Wednesday’s $40 billion 5-year Treasury note auction deserves a solid B.
Why? The bid-to-cover ratio at 2.71 percent came in a lot higher than the 10-auction average of 2.57. That's the good part.
But I wasn’t crazy about the auction’s 2.13 percent yield, because when the note was trading in the WI (when issued) market it didn't trade above 2.11 percent.
The indirect bids came in lower, too, at 40.6 percent, which was below the average of 48 percent.
Again, those direct bids, those anonymous bidders, accounted for 15 percent, almost double the average for directs, which is 8 percent. This strong showing in direct bids, a running theme at this point, representing a sizable chunk of the bidding process.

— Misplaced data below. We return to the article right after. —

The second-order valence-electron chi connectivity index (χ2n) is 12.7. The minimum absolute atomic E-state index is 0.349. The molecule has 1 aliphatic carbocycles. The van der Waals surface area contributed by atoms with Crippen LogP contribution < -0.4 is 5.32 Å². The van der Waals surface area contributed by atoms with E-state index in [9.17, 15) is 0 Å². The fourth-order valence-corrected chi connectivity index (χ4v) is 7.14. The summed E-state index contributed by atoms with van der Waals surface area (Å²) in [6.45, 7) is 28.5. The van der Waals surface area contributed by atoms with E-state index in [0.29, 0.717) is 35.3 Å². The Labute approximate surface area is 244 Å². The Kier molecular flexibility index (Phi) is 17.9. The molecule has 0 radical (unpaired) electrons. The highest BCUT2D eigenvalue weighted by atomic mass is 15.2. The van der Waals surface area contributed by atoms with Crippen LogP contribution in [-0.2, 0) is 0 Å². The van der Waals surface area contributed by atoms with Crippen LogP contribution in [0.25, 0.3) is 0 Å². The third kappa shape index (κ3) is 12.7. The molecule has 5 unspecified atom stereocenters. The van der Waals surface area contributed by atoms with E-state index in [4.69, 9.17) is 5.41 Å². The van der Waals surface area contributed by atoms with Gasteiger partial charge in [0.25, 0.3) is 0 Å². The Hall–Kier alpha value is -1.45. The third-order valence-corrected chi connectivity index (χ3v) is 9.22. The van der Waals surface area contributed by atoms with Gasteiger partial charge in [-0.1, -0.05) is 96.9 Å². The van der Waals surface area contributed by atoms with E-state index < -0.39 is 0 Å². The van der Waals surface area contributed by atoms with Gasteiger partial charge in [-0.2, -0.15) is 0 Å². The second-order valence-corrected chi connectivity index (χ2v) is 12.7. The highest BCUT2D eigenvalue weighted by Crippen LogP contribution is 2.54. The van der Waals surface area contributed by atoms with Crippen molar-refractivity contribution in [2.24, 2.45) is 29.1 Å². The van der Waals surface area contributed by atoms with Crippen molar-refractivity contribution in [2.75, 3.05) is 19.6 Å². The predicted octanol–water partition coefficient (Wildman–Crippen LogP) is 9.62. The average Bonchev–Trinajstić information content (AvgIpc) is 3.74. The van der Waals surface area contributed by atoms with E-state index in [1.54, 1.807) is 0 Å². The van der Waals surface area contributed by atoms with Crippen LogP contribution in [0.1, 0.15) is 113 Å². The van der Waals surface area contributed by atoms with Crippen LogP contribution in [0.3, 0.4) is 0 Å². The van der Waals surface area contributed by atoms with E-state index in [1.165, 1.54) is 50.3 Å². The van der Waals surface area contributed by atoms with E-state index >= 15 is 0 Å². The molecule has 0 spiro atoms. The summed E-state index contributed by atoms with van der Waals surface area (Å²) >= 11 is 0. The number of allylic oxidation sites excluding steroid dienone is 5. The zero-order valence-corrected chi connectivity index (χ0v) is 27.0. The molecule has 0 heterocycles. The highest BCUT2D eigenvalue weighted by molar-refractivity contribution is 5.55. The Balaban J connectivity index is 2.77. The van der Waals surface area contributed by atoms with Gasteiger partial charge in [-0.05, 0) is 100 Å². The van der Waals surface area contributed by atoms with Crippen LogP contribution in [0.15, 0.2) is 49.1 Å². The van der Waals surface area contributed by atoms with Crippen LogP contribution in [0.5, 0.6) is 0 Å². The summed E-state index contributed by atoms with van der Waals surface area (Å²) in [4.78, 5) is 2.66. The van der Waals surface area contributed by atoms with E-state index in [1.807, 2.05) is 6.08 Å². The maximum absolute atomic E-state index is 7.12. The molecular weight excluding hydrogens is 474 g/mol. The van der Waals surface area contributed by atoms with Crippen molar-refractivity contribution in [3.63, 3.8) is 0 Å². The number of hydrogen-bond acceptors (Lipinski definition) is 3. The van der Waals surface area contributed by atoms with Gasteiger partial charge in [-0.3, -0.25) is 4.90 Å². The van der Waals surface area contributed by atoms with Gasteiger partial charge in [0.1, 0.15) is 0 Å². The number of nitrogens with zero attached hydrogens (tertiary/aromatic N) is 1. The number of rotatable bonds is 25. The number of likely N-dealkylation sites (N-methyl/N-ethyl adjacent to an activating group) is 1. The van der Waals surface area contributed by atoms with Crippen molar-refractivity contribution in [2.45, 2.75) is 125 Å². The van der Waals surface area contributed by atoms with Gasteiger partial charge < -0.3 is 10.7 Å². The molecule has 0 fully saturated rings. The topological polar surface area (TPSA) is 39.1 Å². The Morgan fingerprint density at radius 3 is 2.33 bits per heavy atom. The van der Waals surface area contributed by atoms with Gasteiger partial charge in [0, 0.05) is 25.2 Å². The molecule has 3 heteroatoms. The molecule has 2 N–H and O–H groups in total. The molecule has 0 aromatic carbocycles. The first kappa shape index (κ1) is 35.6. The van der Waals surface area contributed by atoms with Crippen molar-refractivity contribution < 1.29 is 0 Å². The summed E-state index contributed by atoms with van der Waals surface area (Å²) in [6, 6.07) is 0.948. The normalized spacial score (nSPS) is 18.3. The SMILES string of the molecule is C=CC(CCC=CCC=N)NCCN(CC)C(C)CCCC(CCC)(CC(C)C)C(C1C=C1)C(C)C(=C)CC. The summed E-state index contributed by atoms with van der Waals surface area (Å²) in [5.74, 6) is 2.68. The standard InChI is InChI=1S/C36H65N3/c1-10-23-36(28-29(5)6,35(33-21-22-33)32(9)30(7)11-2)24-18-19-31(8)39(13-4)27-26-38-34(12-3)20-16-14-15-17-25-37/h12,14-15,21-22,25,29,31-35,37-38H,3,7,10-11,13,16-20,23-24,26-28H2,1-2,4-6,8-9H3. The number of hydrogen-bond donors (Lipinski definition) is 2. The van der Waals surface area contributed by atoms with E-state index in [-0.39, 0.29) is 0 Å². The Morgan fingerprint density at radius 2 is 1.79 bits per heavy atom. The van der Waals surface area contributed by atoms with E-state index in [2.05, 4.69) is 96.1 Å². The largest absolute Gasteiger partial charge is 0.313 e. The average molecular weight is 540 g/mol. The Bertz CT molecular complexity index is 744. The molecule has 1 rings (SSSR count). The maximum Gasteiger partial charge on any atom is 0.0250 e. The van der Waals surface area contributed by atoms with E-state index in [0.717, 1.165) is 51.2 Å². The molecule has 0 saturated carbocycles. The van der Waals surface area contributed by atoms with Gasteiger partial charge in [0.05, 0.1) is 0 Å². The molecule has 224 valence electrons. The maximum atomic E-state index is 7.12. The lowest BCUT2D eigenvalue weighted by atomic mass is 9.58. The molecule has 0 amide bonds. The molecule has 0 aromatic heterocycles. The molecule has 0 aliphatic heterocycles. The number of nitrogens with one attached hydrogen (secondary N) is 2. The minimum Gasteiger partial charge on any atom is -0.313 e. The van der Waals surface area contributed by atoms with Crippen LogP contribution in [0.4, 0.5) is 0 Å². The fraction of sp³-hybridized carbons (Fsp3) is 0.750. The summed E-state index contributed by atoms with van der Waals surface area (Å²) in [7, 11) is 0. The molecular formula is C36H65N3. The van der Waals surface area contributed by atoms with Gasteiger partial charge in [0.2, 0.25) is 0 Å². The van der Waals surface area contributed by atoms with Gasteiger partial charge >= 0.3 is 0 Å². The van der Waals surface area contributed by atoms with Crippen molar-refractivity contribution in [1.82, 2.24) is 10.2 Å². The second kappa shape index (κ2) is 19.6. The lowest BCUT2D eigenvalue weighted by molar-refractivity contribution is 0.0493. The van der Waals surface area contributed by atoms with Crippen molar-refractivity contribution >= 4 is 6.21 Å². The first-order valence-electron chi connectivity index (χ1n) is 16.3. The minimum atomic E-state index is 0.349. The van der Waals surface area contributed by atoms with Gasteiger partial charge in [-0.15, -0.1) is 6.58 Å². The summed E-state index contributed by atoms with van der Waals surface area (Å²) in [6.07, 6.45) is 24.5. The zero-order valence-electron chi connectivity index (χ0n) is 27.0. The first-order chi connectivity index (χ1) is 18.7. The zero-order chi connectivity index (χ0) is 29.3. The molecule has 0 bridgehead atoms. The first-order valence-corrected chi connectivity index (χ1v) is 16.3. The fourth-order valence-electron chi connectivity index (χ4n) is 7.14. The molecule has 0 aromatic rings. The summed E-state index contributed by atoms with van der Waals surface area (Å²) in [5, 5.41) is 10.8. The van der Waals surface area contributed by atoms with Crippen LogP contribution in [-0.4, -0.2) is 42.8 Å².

So why are the direct bidders important? Are they recycling easy money in Treasurys?
No one knows who the direct bidders are, although theories exist about their possible identity—countries, private equity firms or hedge funds.
These direct bidders showed up again for Wednesday’s Treasury auction, as they have reliably in recent auctions, including during Tuesday's $42 billion 2-year Treasury note auction.
The Treasury auction set for Thursday is on a 7-year $31 billion note.